[This is the headline over a report in today's edition of The Sunday Times. It can be accessed -- but only by those who have subscribed -- here. The report reads in part:]
The Foreign Office fears that Gadaffi intends to hold a high-profile ceremony to mark Megrahi’s imminent death from prostate cancer
Gordon Brown's government planned to use Tony Blair as a “lever of influence” to persuade Libya not to give the Lockerbie bomber a hero’s funeral, leaked documents reveal.
The Foreign Office fears that Colonel Muammar Gadaffi, who has declared Abdelbaset Ali al-Megrahi innocent of Britain’s worst terrorist attack, intends to hold a high-profile ceremony to mark his imminent death from prostate cancer.
Sources close to Megrahi’s family have claimed he is now in a coma and expected to die within days — although Scottish officials insist that he had been well enough to contact them recently.
David Cameron’s administration has warned the Libyans that a state funeral for the man given compassionate release from a Scottish prison last year would be deeply offensive to relatives of the 270 people who died when Pan Am flight 103 was blown up above Lockerbie on December 21, 1988. (...)
Last week, a secret US government cable, published by WikiLeaks, described how the Foreign Office regarded Brown’s predecessor as its best hope to persuade Gadaffi not to hold a state funeral for Megrahi. The memo, dated February 25, reported that Philippa Saunders, the incoming Foreign Office director for north Africa, had told US diplomats that Britain regarded Libya’s plans for Megrahi’s funeral as “a major concern and one that HMG [Her Majesty’s government] continues to raise regularly”. It said the British embassy was “engaged in an effort to identify all possible UK levers of influence with Tripoli”, although it warned, “unfortunately, there aren’t too many”.
Saunders, the cable said, singled out Blair as someone who night be able to intervene. It added: “The effort partially originated from the assumption there will be maybe a 48-hour window if we’re lucky between Megrahi’s eventual death and a funeral and the [Foreign Office] wants to ensure HMG is in a position to act quickly.”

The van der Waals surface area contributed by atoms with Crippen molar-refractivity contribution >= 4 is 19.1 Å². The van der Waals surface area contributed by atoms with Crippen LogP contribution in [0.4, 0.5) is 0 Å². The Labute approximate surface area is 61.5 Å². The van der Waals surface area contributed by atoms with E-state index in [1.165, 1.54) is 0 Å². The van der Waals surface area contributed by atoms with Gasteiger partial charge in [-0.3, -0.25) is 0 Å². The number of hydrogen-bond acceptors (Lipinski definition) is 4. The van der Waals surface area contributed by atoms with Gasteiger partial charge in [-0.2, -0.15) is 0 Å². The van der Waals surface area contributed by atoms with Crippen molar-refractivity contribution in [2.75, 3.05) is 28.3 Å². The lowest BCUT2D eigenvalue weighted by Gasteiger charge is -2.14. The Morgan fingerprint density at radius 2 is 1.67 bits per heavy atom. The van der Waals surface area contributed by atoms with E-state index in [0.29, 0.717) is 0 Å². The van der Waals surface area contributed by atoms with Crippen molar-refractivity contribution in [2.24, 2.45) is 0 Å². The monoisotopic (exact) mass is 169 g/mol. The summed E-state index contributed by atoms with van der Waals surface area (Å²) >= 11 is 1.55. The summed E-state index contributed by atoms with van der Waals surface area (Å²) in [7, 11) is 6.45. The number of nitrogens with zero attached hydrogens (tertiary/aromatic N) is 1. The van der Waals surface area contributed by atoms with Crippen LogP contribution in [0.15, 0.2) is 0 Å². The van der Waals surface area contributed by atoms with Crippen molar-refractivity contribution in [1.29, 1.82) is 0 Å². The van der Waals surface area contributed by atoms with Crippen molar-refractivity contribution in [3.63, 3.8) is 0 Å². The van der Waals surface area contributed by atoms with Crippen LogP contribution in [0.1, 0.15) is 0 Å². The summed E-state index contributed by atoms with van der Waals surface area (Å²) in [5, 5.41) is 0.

Blair helped rehabilitate Gadaffi’s regime in the eyes of the West, and secured oil and defence deals for British firms during talks with the Libyan leader in 2007 that were designed to pave the way for Megrahi’s release. Earlier this year the dictator’s son claimed that Blair had become an adviser to his father, securing a consultancy role with a state fund that manages Libya’s £65 billion oil wealth, although Blair’s office has denied this. In an interview, Saif Gadaffi described Blair as a “personal family friend” who had visited Libya “many, many times” since leaving Downing Street.
Last year Brown said he had been “angry” and “repulsed” by the triumphalist scenes in Tripoli when Megrahi was given a hero’s welcome after being freed. Brown said he had written to Gadaffi asking him to ensure that Megrahi was given a low-key reception. President Barack Obama and US relatives of the victims of the bomb also condemned the scenes.
In August it emerged that Cameron’s government had warned Libya that any celebration of the first anniversary of Megrahi’s release would be an affront to the victims’ families.
Foreign Office sources confirmed that British officials in Tripoli had urged Libya to show restraint with Megrahi’s funeral. A senior Foreign Office source said: “Given the events surrounding his return last year, our position would be that any repeat along those lines would be very insensitive.” (...)